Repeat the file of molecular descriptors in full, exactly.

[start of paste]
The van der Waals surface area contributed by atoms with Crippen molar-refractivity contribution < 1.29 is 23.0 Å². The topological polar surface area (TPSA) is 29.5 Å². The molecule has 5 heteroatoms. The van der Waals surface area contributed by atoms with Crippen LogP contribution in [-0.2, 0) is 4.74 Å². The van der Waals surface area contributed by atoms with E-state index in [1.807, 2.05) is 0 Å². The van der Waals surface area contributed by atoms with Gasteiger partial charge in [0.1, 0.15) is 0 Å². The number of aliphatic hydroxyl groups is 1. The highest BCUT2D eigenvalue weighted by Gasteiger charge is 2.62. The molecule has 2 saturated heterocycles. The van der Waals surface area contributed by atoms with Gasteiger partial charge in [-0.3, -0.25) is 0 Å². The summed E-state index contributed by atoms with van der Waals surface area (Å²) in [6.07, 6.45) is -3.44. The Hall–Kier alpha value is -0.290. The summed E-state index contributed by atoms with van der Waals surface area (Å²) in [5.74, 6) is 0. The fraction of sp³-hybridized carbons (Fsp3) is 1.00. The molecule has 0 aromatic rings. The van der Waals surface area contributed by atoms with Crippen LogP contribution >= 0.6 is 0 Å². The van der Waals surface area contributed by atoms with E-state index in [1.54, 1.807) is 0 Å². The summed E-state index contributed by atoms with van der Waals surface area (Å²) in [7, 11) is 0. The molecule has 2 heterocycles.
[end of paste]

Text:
The van der Waals surface area contributed by atoms with Crippen molar-refractivity contribution < 1.29 is 23.0 Å². The topological polar surface area (TPSA) is 29.5 Å². The molecule has 5 heteroatoms. The van der Waals surface area contributed by atoms with Crippen LogP contribution in [-0.2, 0) is 4.74 Å². The van der Waals surface area contributed by atoms with E-state index in [1.807, 2.05) is 0 Å². The van der Waals surface area contributed by atoms with Gasteiger partial charge in [0.1, 0.15) is 0 Å². The number of aliphatic hydroxyl groups is 1. The highest BCUT2D eigenvalue weighted by Gasteiger charge is 2.62. The molecule has 2 saturated heterocycles. The van der Waals surface area contributed by atoms with Gasteiger partial charge in [-0.3, -0.25) is 0 Å². The summed E-state index contributed by atoms with van der Waals surface area (Å²) in [6.07, 6.45) is -3.44. The Hall–Kier alpha value is -0.290. The summed E-state index contributed by atoms with van der Waals surface area (Å²) in [5.74, 6) is 0. The fraction of sp³-hybridized carbons (Fsp3) is 1.00. The molecule has 0 aromatic rings. The van der Waals surface area contributed by atoms with Crippen LogP contribution >= 0.6 is 0 Å². The van der Waals surface area contributed by atoms with E-state index in [1.54, 1.807) is 0 Å². The summed E-state index contributed by atoms with van der Waals surface area (Å²) in [7, 11) is 0. The molecule has 2 heterocycles.